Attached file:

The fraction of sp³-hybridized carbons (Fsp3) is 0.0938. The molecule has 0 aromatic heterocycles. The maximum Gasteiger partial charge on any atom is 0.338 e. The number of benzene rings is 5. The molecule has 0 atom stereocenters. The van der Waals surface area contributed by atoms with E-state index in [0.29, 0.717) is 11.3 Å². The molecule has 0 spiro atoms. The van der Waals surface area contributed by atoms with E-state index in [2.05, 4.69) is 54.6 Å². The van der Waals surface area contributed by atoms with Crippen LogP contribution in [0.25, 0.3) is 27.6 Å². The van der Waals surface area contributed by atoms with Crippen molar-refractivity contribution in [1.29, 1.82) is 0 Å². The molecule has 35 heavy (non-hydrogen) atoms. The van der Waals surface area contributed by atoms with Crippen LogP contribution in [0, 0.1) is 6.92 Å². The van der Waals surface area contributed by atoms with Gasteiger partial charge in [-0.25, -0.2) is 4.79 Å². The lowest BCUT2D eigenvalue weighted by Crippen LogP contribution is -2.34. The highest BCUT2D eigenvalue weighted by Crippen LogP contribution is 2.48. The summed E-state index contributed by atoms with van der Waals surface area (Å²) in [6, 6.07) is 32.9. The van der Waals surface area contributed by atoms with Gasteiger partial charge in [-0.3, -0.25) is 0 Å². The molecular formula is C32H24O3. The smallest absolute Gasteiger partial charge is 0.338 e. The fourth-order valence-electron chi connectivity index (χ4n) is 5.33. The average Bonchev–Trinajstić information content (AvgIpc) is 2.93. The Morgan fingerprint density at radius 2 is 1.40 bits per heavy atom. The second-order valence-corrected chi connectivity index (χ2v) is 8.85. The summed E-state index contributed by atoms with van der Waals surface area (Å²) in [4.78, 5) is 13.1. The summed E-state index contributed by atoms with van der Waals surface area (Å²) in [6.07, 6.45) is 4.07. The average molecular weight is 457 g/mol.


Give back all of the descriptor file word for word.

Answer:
The fraction of sp³-hybridized carbons (Fsp3) is 0.0938. The molecule has 0 aromatic heterocycles. The maximum Gasteiger partial charge on any atom is 0.338 e. The number of benzene rings is 5. The molecule has 0 atom stereocenters. The van der Waals surface area contributed by atoms with E-state index in [0.29, 0.717) is 11.3 Å². The molecule has 0 spiro atoms. The van der Waals surface area contributed by atoms with E-state index in [2.05, 4.69) is 54.6 Å². The van der Waals surface area contributed by atoms with Crippen LogP contribution in [0.25, 0.3) is 27.6 Å². The van der Waals surface area contributed by atoms with Crippen molar-refractivity contribution in [1.29, 1.82) is 0 Å². The molecule has 35 heavy (non-hydrogen) atoms. The van der Waals surface area contributed by atoms with Crippen LogP contribution in [0, 0.1) is 6.92 Å². The van der Waals surface area contributed by atoms with Gasteiger partial charge in [-0.25, -0.2) is 4.79 Å². The lowest BCUT2D eigenvalue weighted by Crippen LogP contribution is -2.34. The highest BCUT2D eigenvalue weighted by Crippen LogP contribution is 2.48. The summed E-state index contributed by atoms with van der Waals surface area (Å²) in [6, 6.07) is 32.9. The van der Waals surface area contributed by atoms with Gasteiger partial charge in [-0.3, -0.25) is 0 Å². The molecular formula is C32H24O3. The smallest absolute Gasteiger partial charge is 0.338 e. The fourth-order valence-electron chi connectivity index (χ4n) is 5.33. The average Bonchev–Trinajstić information content (AvgIpc) is 2.93. The Morgan fingerprint density at radius 2 is 1.40 bits per heavy atom. The second-order valence-corrected chi connectivity index (χ2v) is 8.85. The summed E-state index contributed by atoms with van der Waals surface area (Å²) in [4.78, 5) is 13.1. The summed E-state index contributed by atoms with van der Waals surface area (Å²) in [6.07, 6.45) is 4.07. The average molecular weight is 457 g/mol.